The evaluation – which was conducted by SAIS faculty over 12 months – measured participants’ ability to earn and save money; improve their health and well-being; influence decisions in their homes and communities; and connect to networks for support and advocacy. It found that despite the difficulties of operating in three post-conflict countries, the program produced large-scale economic improvements for women that led to greater power over decisions that impacted them and their families, better health and well-being, and increased educational opportunities and political engagement. In addition to proving its effectiveness and impact, the evaluators found that the Initiative is sustainable in the countries where it presently operates, can be scaled beyond the local level, and can be transferred across borders. Vital skills-development training from the program is already being shared between program participants in Rwanda and local women’s groups in Alabama and South Carolina, in the United States. The report concludes: “The Bloomberg Philanthropies Women’s Economic Development program model can be successfully structured to fit local contexts across the globe… where it could change the lives of women, including women in American inner cities and similarly situated populations, across the world.”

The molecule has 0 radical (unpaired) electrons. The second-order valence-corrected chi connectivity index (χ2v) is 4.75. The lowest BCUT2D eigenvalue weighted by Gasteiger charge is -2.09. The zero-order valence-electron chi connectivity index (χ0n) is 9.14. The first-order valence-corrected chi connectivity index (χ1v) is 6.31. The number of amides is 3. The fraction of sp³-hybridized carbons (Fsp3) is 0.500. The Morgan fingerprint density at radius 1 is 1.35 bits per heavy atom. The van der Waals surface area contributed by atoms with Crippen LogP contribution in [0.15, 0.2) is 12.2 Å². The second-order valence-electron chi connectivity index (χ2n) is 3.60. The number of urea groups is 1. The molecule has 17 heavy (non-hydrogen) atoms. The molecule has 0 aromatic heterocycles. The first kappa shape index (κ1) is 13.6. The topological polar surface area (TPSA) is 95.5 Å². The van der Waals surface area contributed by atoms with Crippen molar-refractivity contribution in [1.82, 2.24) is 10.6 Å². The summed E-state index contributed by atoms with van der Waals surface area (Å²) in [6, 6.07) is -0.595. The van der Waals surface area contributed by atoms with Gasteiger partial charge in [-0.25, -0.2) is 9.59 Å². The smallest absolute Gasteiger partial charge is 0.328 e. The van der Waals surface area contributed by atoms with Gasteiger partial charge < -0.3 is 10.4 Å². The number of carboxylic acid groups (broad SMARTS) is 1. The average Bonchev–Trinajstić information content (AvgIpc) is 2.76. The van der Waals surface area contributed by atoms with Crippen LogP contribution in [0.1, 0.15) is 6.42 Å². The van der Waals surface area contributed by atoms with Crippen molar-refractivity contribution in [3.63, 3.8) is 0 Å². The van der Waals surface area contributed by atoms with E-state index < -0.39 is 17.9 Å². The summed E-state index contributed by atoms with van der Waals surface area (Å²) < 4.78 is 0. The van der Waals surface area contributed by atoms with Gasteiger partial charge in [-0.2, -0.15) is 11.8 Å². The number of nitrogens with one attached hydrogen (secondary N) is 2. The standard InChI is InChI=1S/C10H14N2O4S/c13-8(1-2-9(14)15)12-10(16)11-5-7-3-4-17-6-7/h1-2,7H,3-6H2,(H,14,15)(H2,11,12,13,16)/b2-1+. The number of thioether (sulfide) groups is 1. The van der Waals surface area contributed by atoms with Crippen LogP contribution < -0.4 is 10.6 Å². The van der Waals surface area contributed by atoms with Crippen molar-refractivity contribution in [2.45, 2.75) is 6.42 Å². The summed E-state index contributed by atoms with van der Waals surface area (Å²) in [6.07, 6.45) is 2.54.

“Impact evaluations like this provide policymakers and other international development partners with solid evidence of the effectiveness of providing women with vocational training and critical resources for economic development and resilience,” said Dr. Nwankwor. “Access to earning and market inclusion creates independent women whose decision-making capability positively impacts their family’s health and socio-economic attainments, including educational opportunities for children. These changes create concentric circles of growth and development for families, local communities, and the country. The future of economic growth and sustainable development on the continent is female, and targeted intervention in this sector generates the biggest bang for the development dollar.”

“This report shows – with hard data and compelling stories – as women’s income and assets increase, so does their decision-making power and their ability to invest in themselves and their families,” said Michael R. Bloomberg, founder of Bloomberg LP and Bloomberg Philanthropies. “When government, philanthropy, and private industry work together, we can expand economic opportunities for women and help them strengthen their communities. This progress would not have been possible without our partners.”

Key successes identified by the evaluation: